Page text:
After the excitement of the shark had calmed down we decided to fish for a bit more before we eventually decided to head back towards the harbor. Everyone on the boat had each caught multiple Ta'apes. Eradicating invasive species and having fun doing it..... It was a great morning to say the least.




Travel Blog - Articles #160 to #169

When most people get off the plane on Oahu I don't think they have any idea that you can have the sort of experiences that we had today. Today we took a trip with Hawaii Nautical that took us snorkeling on the Western coastline of the island.

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Yesterday I looked at the three day forecast and saw that there were glassy conditions predicted until the end of the week. Being that the whales are currently here in record numbers I thought it would be ideal to schedule a whale watching trip.

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As we got down to the harbor to board the Scotch Mist I could tell that we were in for an amazing time. The weather was ideal, the day before a winter storm front had come through from the west.

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We decided to go for a hiking adventure with Hike Maui through the Wailele Permaculture farm and the surrounding park areas and waterfalls. We met our guide in Kahului at the "Park & Ride" parking lot.

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Everyone dreams of experiencing a perfect day out on the water. Smooth seas, warm air, whales spouting off all around you, dolphins coming up to the boat, snorkeling with Sea Turtles.

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When the Mendes family first arrived to the island of Maui the primary method of transportation for them (as well as most of the other cowboys on the island) was horseback.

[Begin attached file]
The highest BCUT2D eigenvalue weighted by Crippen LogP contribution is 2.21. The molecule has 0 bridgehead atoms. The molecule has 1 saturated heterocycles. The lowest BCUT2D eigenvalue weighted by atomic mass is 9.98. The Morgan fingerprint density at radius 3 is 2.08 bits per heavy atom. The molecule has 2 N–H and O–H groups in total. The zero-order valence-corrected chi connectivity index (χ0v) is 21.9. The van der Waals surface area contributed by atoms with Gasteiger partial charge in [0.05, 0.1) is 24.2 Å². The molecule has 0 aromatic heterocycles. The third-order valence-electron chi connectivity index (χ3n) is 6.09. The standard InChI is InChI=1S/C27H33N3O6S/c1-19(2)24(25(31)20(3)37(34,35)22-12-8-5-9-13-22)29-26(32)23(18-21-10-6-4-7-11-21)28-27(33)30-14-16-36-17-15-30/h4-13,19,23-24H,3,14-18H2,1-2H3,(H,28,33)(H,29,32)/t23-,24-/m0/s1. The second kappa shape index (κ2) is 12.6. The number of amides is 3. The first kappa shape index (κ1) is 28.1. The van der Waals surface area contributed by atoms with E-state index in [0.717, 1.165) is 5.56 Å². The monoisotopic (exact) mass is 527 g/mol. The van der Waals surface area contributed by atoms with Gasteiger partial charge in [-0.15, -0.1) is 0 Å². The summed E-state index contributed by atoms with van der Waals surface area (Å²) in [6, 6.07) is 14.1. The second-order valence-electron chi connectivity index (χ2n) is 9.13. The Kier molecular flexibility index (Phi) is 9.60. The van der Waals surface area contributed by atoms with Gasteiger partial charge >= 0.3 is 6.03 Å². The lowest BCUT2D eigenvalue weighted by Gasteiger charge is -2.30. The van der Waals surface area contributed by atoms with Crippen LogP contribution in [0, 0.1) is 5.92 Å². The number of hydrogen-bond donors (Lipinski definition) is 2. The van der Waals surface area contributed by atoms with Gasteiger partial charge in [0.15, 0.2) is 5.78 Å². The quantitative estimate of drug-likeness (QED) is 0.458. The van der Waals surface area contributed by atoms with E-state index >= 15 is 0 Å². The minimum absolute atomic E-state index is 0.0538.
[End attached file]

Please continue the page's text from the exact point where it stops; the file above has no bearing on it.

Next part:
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As we came though the tunnel at the end of the Pali and the Oluwalu point came into view I could tell we were going to have perfect weather conditions for our sunset horseback ride at Lahaina Stables.

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Paragon Sailing Charters operates a type of catamaran that is not utilized by anyone else in the Hawaiian Islands. The designer of the catamarans that are used by Paragon Sailing Charters is the owner of the company, Eric Barto.

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One of the most popular categories of tours that we carry on Maui are the Haleakala Bike trips. There are many companies that we carry that offer this trip, but what many people do not realize is there is quite a bit of difference between the different varieties of downhill biking trips.

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In these articles we journey through whale season on Maui. Visit a permaculture farm where we swam through waterfalls.... and more.

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Related Information

The waters surrounding the Hawaiian Islands are some of the most pristine fishing grounds on the planet. As soon as you pass over the deepwater shelf (which in most cases is less then ten miles from shore) you will find yourself in a deep blue ocean that is literally more then 5,000 feet deep.

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Related Activites

$149.90

Takes you straight to the grounds for a chance to hook the big ones, and of course the tasty ones if you would like to keep your catch for dinner. Bait, tackle, snacks and the personal attention of the experienced crew are all provided.